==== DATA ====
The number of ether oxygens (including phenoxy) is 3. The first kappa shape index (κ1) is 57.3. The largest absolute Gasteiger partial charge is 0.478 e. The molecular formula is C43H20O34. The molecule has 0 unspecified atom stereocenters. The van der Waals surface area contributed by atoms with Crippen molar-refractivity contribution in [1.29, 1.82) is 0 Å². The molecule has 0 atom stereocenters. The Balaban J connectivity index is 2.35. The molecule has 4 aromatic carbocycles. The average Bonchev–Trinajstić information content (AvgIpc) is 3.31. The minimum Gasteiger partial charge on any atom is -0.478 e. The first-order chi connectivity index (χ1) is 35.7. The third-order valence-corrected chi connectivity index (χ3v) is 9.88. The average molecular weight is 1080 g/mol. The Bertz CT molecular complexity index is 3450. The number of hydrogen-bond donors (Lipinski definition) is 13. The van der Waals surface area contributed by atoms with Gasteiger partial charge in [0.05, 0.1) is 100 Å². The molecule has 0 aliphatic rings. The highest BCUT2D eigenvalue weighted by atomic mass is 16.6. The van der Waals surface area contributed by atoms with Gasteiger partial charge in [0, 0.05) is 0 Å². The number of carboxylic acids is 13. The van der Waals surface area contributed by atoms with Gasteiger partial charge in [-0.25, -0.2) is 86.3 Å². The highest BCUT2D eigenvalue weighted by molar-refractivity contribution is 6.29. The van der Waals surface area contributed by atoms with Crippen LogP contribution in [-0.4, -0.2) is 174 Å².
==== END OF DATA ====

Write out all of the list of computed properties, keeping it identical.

The number of ether oxygens (including phenoxy) is 3. The first kappa shape index (κ1) is 57.3. The largest absolute Gasteiger partial charge is 0.478 e. The molecular formula is C43H20O34. The molecule has 0 unspecified atom stereocenters. The van der Waals surface area contributed by atoms with Crippen molar-refractivity contribution in [1.29, 1.82) is 0 Å². The molecule has 0 atom stereocenters. The Balaban J connectivity index is 2.35. The molecule has 4 aromatic carbocycles. The average Bonchev–Trinajstić information content (AvgIpc) is 3.31. The minimum Gasteiger partial charge on any atom is -0.478 e. The first-order chi connectivity index (χ1) is 35.7. The third-order valence-corrected chi connectivity index (χ3v) is 9.88. The average molecular weight is 1080 g/mol. The Bertz CT molecular complexity index is 3450. The number of hydrogen-bond donors (Lipinski definition) is 13. The van der Waals surface area contributed by atoms with Gasteiger partial charge in [0.05, 0.1) is 100 Å². The molecule has 0 aliphatic rings. The highest BCUT2D eigenvalue weighted by atomic mass is 16.6. The van der Waals surface area contributed by atoms with Gasteiger partial charge in [0, 0.05) is 0 Å². The number of carboxylic acids is 13. The van der Waals surface area contributed by atoms with Gasteiger partial charge in [-0.25, -0.2) is 86.3 Å². The highest BCUT2D eigenvalue weighted by molar-refractivity contribution is 6.29. The van der Waals surface area contributed by atoms with Crippen LogP contribution in [-0.4, -0.2) is 174 Å².